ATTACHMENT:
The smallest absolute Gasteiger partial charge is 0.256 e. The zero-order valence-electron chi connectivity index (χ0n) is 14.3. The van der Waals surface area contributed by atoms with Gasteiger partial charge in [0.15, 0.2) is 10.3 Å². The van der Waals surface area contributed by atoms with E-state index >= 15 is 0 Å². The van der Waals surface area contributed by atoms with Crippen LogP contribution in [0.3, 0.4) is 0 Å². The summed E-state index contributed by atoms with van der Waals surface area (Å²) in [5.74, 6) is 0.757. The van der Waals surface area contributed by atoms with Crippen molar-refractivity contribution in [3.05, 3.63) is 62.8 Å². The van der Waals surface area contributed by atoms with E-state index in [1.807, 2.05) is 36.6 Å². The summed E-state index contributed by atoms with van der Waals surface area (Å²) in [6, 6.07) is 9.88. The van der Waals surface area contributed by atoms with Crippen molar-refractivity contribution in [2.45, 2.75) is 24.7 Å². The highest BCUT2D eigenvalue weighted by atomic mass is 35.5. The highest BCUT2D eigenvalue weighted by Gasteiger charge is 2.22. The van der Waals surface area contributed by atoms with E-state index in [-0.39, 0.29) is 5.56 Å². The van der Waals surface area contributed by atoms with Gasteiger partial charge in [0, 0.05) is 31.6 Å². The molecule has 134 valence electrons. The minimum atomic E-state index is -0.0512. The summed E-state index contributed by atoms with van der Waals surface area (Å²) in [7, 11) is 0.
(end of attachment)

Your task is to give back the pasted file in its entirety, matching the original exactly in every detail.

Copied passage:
The smallest absolute Gasteiger partial charge is 0.256 e. The zero-order valence-electron chi connectivity index (χ0n) is 14.3. The van der Waals surface area contributed by atoms with Gasteiger partial charge in [0.15, 0.2) is 10.3 Å². The van der Waals surface area contributed by atoms with E-state index >= 15 is 0 Å². The van der Waals surface area contributed by atoms with Crippen LogP contribution in [0.3, 0.4) is 0 Å². The summed E-state index contributed by atoms with van der Waals surface area (Å²) in [5.74, 6) is 0.757. The van der Waals surface area contributed by atoms with Crippen molar-refractivity contribution in [3.05, 3.63) is 62.8 Å². The van der Waals surface area contributed by atoms with E-state index in [1.807, 2.05) is 36.6 Å². The summed E-state index contributed by atoms with van der Waals surface area (Å²) in [6, 6.07) is 9.88. The van der Waals surface area contributed by atoms with Crippen molar-refractivity contribution in [2.45, 2.75) is 24.7 Å². The highest BCUT2D eigenvalue weighted by atomic mass is 35.5. The highest BCUT2D eigenvalue weighted by Gasteiger charge is 2.22. The van der Waals surface area contributed by atoms with E-state index in [-0.39, 0.29) is 5.56 Å². The van der Waals surface area contributed by atoms with Gasteiger partial charge in [0, 0.05) is 31.6 Å². The molecule has 134 valence electrons. The minimum atomic E-state index is -0.0512. The summed E-state index contributed by atoms with van der Waals surface area (Å²) in [7, 11) is 0.